How A Story Moves...


This is how it starts. You write a word and then a thought begins to appear as sentence. And then all these thoughts strung together, like beans on a wire, follow that one. The page accepts them all, no matter what condition they are in. It is a picture. The page is putty, the page is wet clay—fresco, sculpture—relief. You can always scrap it all and chunk it out later, but you really shouldn’t do anything that theatrical until the morning after, at least. The page is still malleable for days after accepting words and thoughts. It will not set before you can throw the wet cloth of maybe-more-later over it for the night.

You have a voice, and when it needs to speak there should be quiet. The quiet should often come perhaps after loud music and terse movement and impassioned pleas, but then there should be quiet. Shut everything off. Walk into your house alone. Absolute quiet when listening to your voice, to that voice, the one you have not listened to in a long while yet, not well enough anyway, is essential. It is essential at least until you hear the motor begin to purr good again and the wheels grabbing at the track inside the landscape of your being.

And then you need to put your Editor aside—the one inside your head that is worried about how things will turn out, how it might read to others. You need to just be the writer. You are the only one for the moment witnessing this new creation. Let it be insane, let it be good, let it be hogwash. Let it be big or small. But get out of the way of the words and let the admission be admonition. Let things write themselves for a while, or write for themselves, before you have the chance to intervene. Do not get in the way of a good thing.

I do believe that any writing that is worth its weight, any writing that is, as one writer has said, “about the heart of the matter and not the glands,” is written by one person to another. Good writing is perhaps even written for someone who is unspecified but not specifically unknown. Writing is story telling, and what story is more intimate and compelling than the one being told to one, two, or maybe three people who need to hear it the most? Think about who you are talking to.

So, go and bring your projects in tomorrow. Our purpose is to get something started, to show you how it feels to clear the bar as an athlete today. You must use your muscles, that thick one inside your chest and the soft one between your ears and the tight one twisting around inside your gullet at this very instant. Put them to work by setting them loose for once. They are the better part of your experienced self. That is all you need to do to have a start. That is all you are responsible for completing today, a start. We will go from there, together, from that point.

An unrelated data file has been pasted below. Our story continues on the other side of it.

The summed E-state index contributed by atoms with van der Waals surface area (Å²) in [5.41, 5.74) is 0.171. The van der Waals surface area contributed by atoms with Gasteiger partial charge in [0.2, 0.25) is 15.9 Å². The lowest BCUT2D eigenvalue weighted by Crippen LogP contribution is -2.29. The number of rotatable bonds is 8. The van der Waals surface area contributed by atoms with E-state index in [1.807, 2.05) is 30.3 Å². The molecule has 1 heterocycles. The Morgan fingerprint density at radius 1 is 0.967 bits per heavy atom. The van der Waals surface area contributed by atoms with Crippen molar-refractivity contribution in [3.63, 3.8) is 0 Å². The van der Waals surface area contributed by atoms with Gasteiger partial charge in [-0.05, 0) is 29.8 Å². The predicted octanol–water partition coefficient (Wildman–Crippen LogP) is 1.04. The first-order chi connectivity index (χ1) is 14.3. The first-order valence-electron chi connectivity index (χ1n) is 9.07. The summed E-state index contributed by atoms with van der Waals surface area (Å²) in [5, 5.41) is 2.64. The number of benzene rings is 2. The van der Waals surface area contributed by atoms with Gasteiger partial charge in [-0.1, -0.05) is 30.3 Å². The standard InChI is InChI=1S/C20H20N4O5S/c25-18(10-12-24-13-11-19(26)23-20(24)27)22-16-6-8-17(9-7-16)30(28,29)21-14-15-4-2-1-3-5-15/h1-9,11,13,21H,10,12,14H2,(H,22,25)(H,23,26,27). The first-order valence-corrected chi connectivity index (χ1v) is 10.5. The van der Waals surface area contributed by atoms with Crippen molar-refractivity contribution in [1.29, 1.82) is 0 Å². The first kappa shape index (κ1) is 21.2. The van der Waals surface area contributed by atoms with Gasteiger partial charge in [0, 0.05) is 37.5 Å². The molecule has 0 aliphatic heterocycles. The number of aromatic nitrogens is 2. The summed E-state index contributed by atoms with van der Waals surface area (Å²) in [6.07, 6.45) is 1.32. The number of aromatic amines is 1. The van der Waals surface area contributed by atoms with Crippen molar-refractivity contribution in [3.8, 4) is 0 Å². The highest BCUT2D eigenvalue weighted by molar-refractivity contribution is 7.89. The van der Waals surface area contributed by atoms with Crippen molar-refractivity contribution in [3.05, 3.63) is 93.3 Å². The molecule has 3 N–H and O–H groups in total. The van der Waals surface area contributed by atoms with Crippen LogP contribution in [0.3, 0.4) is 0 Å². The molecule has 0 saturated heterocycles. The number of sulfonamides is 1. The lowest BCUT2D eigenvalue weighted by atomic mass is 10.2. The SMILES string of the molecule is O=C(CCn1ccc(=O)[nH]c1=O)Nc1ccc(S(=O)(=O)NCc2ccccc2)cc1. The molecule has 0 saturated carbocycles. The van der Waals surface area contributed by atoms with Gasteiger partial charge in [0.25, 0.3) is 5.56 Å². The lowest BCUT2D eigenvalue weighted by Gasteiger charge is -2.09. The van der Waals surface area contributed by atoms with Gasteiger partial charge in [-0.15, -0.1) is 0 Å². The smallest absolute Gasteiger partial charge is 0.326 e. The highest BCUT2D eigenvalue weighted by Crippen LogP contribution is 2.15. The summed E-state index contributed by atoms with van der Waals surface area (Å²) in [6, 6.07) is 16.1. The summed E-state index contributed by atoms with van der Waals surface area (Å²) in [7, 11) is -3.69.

Then there is eventually the time when you will read again what you yourself have writtten. It will be new and perhaps somewhat awkward, or even startling at first, but probably not for the reasons you might have hoped. You will realize what does and what does not work. An editor, even in a writer’s own conscious mind, is an individual aside from the writer who is thirsty for satisfaction and illumination. Spiritual and otherwise, not just grammatical. As you reread, you begin to recognize what must be fine tuned; the affection that does not belong in this scene—not quite yet—the tone that slipped into self-pity at the end of that stark confession, or the timing that now is all wrong between the “bump in the night” and the “bang on the head”. And you work them out of the clay of the page they are impressed into the same as working wrinkles from the bed before sleep and working smoothness from dullness where bone meets the surface of skin in the finest of sculpture. You hold yourself to standards set by the greatest artists of all time, even if your work at first only emulates modest skill. You work your materials into character and suspense and honesty, and then there is no cheating nor cheapness left inside what you have done.

At the end of a good work, the piece is a living thing. The piece stands for what is HUMOR and HUMANE at last, not only for what is human. The piece stands apart from you—as an individual—the piece stands alone, as far more than only you alone. A great story is about the perhaps ignored but acknowledgably human side of things, and a truly great one is always written by a human being struggling with a life to account for. So enjoy what this writer you are has to show you.

And then you have done the remarkable. You have just begun to create.

How A Story Moves...

Timothy Wilkendorf

Saint Paul, United States

  • Artist
  • Artwork Comments 2

Artist's Description

…teaching myself…

Artwork Comments

  • eelsblueEllen
  • Timothy Wilkendorf
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